Top 25 Cities for Convention / Conference/Seminar Travelers
|Washington, DC -- February 8, 2005 - Business and convention
travel is finally showing signs of recovery, although greater emphasis
on travel policies and the increasing use of technology has caused the
business travel landscape to shift, according to a new report from the
Travel Industry Association of America (TIA), the National Business Travel
Association (NBTA) and the Institute of Business Travel Management. The
2004 Business and Convention Travelers Report shows that between 1998 and
2003, business and convention travel volume declined more than 14 percent.
However, business travel volume grew more than four percent in 2004 and
strong growth is expected over the next few years.
"Business travel has been one of the most seriously affected by the events of recent years and the slowest to recover," said Dr. Suzanne Cook, senior vice president of research for TIA. "We believe that this reflects some of the changes that American businesses and business travelers themselves have made in recent years to enhance the efficiency of both the time and money they spend - changes that are still evolving."
The report found that the majority of business travelers work at companies with one or more travel policies in place, including restrictions on airfare class, limits on travel per diem, restrictions on hotel class or requirements that travel be approved by upper management. Improvements in technology have also altered the business travel landscape, creating greater acceptance of online business communication technologies as an alternative to travel. Nearly 40 percent of all business air travelers were substituting technology, increasingly webconferencing, for some travel in 2004, although this is down from 47 percent reporting the same in 2002.
Nearly three-quarters (71%) of all business air travelers in 2004 felt that the use of teleconferencing, webcasting or videoconferencing was somewhat or much more efficient than travel, up from 65 percent in 2002. However, only 37 percent of business air travelers feel that using such technology is more effective than a face-to-face meeting as a way of meeting business goals.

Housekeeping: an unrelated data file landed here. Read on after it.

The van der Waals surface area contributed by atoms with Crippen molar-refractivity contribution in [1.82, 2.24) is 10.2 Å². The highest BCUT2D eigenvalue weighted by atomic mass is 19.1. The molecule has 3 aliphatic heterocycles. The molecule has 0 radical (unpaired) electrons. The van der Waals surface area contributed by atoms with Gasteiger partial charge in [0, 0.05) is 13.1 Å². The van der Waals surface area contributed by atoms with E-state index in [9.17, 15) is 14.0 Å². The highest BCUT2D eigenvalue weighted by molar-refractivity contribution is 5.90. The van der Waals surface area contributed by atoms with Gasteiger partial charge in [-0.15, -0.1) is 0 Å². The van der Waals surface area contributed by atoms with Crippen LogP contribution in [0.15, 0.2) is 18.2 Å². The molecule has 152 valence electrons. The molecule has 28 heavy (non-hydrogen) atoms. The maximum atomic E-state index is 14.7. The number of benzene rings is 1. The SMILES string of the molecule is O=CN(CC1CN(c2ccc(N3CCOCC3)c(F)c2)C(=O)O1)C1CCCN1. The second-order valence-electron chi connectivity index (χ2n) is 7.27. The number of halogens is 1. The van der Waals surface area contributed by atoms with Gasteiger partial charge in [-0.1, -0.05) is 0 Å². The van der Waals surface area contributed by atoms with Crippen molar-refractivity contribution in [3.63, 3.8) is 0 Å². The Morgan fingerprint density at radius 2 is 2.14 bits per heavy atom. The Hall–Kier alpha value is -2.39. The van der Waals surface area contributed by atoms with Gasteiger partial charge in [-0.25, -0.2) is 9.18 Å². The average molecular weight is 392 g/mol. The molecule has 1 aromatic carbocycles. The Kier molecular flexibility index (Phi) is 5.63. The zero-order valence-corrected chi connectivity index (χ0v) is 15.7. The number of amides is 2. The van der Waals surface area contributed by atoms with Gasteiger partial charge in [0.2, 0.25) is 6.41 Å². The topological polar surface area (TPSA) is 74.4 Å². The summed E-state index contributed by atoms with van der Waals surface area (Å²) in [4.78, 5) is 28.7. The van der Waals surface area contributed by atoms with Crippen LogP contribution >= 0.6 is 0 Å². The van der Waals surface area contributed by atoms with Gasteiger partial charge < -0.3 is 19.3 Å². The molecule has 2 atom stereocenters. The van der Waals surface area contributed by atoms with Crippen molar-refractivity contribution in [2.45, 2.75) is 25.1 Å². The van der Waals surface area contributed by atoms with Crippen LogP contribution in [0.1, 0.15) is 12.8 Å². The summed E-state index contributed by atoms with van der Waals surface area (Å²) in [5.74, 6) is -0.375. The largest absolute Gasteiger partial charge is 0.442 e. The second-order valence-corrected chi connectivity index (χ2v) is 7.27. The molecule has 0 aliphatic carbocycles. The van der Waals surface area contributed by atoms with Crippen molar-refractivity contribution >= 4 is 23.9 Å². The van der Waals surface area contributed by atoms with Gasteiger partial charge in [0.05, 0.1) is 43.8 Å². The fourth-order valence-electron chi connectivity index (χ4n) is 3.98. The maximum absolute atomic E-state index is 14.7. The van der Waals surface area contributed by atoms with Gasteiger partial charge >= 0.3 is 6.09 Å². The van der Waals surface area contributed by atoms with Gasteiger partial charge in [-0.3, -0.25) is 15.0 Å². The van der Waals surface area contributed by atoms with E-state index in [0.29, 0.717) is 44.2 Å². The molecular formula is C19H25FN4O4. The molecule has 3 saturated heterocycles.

Despite these challenges, business travel remains big business in the U.S. More than 38 million business travelers generated 210.5 million person-trips in 2003. And although business travel comprises 18 percent of total travel volume, these travelers generate 31 percent, or $153 billion, of all domestic traveler spending.
"By showing that nearly one third of all travel dollars are spent on
business travel, the 2004 Business and Convention Travelers Report helps
quantify the importance of business travel to the travel industry and the
American economy," said NBTA Executive Director and COO, Bill Connors,
CTC. "The number of business travelers adding leisure components to business
trips and bringing family or friends with them shows the significant links
between the leisure and business segments of the travel industry, which
are often viewed as separate."
**All destinations are based on MSA's (Metropolitan Statistical Areas). These are areas as defined by the Office of Management and Budget.
Additional findings from the report:
The National Business Travel Association is the source for critical information on the business travel industry. For more than 35 years, NBTA has dedicated itself to the professional development of its members through advocacy, education and training, and networking opportunities. NBTA represents over 2,500 corporate travel managers and travel service providers, who collectively manage and direct more than $170 billion of expenditures within the business travel industry.
The Institute of Business Travel Management is the education and research foundation of the National Business Travel Association. IBTM's mission is to provide on-going financial resources to conduct research initiatives beneficial to the entire business travel industry; to support educational and research offerings for business travel industry professionals and to provide scholarship opportunities for business travel professionals.
TIA is the national, non-profit organization representing all components of the $555 billion travel industry. TIA's mission is to represent the whole of the U.S. travel industry to promote and facilitate increased travel to and within the United States.
|Also See:||Travelers Plan to Spend More on Vacations in 2004, but Not on Business Travel; Five Star Resort Vacations are Selling Well / November 2003|
|Hoteliers Meet with Airlines Concerning Issues of Airline Crew Contracting; Taxes, Ground Transportation, Safety and Security, Accounting, and Contracting / March 2004|